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"CENTRAL AFRICAN REPUBLIC"

Flight Schedule for Coretta Scott King and Party

Tuesday, December 1, 1964

The Henderson Travel Service provides a detailed schedule of suggested flights for Coretta Scott King and others traveling to witness Dr. King receive the Nobel Peace Prize.

Letter of Support from Dorothy Hill to MLK

Saturday, July 1, 1967

Miss Dorothy P. Hill writes this letter to Dr. King thanking him for sending a copy of his book "Where do we go From Here: Chaos or Community?" As previous Director of the Summer Institute for Social Progress at Wellesley College, Hill learned that "skin color seems no bar to congeniality," and she knows of many others who have had similar positive experiences. Hill writes that she admires Dr. King for his principles and leadership ability.

Dr. King's Response to Mrs. W. Bascom

Friday, October 17, 1958

In this letter, Dr. King responded to the get well correspondence sent by Mrs. Willie Bascom. Dr. King took the opportunity to thank her for the kind donation sent to him, during his recovery from a nearly fatal stabbing in 1958. He also acknowledged his readiness to rejoin those fighting in the battle for civil rights, once his healing process was complete.

Letter from M. A. Lockhart to MLK

Monday, March 18, 1963

M. A. Lockhart writes Dr. King to express pleasure in speaking with Dr. King during his visit to New York. Lockhart expresses interest in the development of the Selective Patronage program and asks that Dr. King make contact if he is in New York.

Letter from Frank J. Pastor to Mrs. King

Friday, April 5, 1968

This letter from Frank Pastor was written to Mrs. King the day after Dr. King’s assassination.

The Negotiating Committee and Housing

Thursday, May 12, 1966

This statement by the Negotiation Committee lists several improvements made to an African American housing community. The Committee explains that the changes are only on a trial basis and therefore, the community will still picket until permanent changes are made.

Letter from Dora McDonald to Ozell Sutton

Wednesday, July 1, 1964

Ms. McDonald responds to Mr. Sutton's request for seventy-five copies of Dr. King's "Letter from the Birmingham Jail." She regretfully informs the sender that their office is out of re-prints; however she suggests that he obtain copies of Dr. King's book "Why We Can't Wait" in which the Letter from the Birmingham Jail is printed.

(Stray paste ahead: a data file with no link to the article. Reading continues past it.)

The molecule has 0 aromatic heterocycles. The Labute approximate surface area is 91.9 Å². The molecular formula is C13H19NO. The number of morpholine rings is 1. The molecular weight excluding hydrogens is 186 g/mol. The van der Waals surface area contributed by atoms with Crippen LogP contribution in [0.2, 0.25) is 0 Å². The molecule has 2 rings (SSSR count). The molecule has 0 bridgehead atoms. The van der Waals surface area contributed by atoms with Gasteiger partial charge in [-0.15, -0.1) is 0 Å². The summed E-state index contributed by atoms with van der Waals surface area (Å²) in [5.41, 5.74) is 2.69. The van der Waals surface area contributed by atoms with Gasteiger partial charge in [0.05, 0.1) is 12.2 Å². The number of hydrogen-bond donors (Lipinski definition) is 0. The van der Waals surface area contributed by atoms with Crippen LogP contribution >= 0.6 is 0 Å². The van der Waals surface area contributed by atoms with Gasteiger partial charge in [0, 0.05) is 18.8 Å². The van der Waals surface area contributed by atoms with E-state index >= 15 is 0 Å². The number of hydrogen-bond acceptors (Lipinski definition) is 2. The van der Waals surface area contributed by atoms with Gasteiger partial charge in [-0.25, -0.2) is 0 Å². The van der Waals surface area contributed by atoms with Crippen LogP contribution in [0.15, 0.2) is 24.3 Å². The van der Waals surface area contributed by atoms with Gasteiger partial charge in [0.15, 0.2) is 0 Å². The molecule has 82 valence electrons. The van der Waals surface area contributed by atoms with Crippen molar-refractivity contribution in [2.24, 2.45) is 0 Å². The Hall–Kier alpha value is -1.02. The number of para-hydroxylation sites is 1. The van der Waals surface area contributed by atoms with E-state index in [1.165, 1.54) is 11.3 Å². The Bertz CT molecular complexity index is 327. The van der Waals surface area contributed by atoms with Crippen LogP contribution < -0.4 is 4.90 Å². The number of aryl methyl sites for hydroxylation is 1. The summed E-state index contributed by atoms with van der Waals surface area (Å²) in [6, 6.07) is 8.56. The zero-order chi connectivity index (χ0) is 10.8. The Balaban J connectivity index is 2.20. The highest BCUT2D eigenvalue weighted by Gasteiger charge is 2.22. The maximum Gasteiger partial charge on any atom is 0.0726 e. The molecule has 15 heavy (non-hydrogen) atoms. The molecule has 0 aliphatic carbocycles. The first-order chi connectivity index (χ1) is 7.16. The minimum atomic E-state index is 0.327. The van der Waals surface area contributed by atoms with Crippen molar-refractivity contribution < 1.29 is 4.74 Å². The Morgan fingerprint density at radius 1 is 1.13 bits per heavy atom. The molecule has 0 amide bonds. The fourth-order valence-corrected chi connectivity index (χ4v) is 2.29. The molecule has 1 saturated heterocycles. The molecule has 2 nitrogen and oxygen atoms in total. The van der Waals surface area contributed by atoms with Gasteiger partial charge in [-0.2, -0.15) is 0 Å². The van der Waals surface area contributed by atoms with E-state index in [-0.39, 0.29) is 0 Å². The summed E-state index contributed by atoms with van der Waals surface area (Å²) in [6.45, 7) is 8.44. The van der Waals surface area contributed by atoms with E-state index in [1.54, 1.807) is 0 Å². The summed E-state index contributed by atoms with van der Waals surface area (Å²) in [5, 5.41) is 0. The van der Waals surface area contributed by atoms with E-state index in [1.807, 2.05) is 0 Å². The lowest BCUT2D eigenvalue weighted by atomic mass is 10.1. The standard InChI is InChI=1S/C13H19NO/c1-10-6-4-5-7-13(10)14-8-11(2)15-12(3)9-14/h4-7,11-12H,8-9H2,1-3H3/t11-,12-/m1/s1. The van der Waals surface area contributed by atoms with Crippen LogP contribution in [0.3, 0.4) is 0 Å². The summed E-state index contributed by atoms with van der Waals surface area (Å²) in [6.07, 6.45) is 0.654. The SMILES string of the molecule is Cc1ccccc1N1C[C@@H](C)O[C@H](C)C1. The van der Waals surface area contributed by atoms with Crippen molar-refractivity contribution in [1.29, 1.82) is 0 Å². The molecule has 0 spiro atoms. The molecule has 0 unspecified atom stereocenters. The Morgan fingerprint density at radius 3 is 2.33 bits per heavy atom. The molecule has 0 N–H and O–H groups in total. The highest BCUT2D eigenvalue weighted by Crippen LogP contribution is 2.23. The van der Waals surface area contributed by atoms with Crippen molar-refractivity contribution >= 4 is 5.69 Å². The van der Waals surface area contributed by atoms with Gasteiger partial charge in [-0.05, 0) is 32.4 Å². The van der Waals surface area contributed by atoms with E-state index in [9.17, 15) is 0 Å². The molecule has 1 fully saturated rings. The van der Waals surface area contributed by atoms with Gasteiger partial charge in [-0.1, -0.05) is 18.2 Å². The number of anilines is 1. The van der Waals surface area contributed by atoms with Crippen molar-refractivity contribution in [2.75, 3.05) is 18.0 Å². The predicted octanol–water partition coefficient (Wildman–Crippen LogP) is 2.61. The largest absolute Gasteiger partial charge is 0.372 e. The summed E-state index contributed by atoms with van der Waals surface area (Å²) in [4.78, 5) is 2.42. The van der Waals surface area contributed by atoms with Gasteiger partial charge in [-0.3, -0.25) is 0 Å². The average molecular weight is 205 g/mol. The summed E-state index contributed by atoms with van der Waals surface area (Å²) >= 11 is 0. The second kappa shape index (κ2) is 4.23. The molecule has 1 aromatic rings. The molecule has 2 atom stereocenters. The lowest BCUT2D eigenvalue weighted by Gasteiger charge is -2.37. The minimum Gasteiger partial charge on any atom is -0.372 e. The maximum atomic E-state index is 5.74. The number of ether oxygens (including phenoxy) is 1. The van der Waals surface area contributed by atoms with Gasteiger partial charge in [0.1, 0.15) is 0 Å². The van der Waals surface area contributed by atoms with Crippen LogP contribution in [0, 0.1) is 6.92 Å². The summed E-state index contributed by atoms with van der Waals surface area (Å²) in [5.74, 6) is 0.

Letter from a Supporter of MLK

An anonymous person pleads with Dr. King to not accept a rumored government job that was offered to him, in exchange of his plans to alleviate poverty.

Letter from MLK to Burke Marshall of the US Justice Department

Wednesday, June 24, 1964

Dr. King writes Burke Marshall, Assistant Attorney General in the Civil Rights Division of the Department of Justice, expressing gratitude for Marshall's leadership in guiding the Civil Rights Act of 1964 through both houses of Congress.

MLK's Graduation Picture From Boston University

Monday, June 1, 1959

This photograph captures Dr. King in his graduation gown from Boston University.

Letter from Joseph Berke to MLK

Tuesday, April 11, 1967

Joseph Berke replies to Dr. King's response to an invitation to attend the Dialectics of Liberation and shares his content with one of Dr. King's speeches on the war in Vietnam.

Letter from Hosea Williams to SCLC Field Staff

Tuesday, March 5, 1968

Hosea L. Williams writes project leaders and field staff focused on mobilizing field operatives for the Poor People's March on Washington 1968. Williams sets the procedures and guidelines for all fundraising activity.

Schleiermacher (The Original Righteousness of Man)

Dr. King writes about Friedrich Schleiermacher’s view that original perfection is part of human nature.

Letter from John Yungblut to MLK

Monday, January 16, 1961